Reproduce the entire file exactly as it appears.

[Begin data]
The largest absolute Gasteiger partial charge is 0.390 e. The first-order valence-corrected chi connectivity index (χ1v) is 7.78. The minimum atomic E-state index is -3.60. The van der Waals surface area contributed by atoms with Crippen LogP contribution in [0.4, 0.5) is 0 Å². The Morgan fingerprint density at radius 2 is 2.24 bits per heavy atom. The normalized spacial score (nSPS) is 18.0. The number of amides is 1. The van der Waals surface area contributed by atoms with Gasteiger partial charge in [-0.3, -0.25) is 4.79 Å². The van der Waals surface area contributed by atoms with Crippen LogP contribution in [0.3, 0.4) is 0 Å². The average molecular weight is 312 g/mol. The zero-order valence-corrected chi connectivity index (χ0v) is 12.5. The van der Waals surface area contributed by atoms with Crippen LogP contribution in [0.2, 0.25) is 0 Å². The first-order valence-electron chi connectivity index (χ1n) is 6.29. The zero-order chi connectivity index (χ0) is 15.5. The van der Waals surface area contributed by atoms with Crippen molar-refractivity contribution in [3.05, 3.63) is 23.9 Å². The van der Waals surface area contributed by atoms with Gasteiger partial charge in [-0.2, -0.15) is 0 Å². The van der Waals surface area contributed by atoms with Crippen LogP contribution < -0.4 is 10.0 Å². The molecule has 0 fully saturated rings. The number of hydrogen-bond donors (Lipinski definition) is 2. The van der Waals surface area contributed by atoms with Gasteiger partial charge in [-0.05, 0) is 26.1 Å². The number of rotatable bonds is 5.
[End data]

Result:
The largest absolute Gasteiger partial charge is 0.390 e. The first-order valence-corrected chi connectivity index (χ1v) is 7.78. The minimum atomic E-state index is -3.60. The van der Waals surface area contributed by atoms with Crippen LogP contribution in [0.4, 0.5) is 0 Å². The Morgan fingerprint density at radius 2 is 2.24 bits per heavy atom. The normalized spacial score (nSPS) is 18.0. The number of amides is 1. The van der Waals surface area contributed by atoms with Gasteiger partial charge in [-0.3, -0.25) is 4.79 Å². The van der Waals surface area contributed by atoms with Crippen LogP contribution in [0.3, 0.4) is 0 Å². The average molecular weight is 312 g/mol. The zero-order valence-corrected chi connectivity index (χ0v) is 12.5. The van der Waals surface area contributed by atoms with Crippen LogP contribution in [0.2, 0.25) is 0 Å². The first-order valence-electron chi connectivity index (χ1n) is 6.29. The zero-order chi connectivity index (χ0) is 15.5. The van der Waals surface area contributed by atoms with Crippen molar-refractivity contribution in [3.05, 3.63) is 23.9 Å². The van der Waals surface area contributed by atoms with Gasteiger partial charge in [-0.2, -0.15) is 0 Å². The van der Waals surface area contributed by atoms with Crippen LogP contribution < -0.4 is 10.0 Å². The molecule has 0 fully saturated rings. The number of hydrogen-bond donors (Lipinski definition) is 2. The van der Waals surface area contributed by atoms with Gasteiger partial charge in [-0.05, 0) is 26.1 Å². The number of rotatable bonds is 5.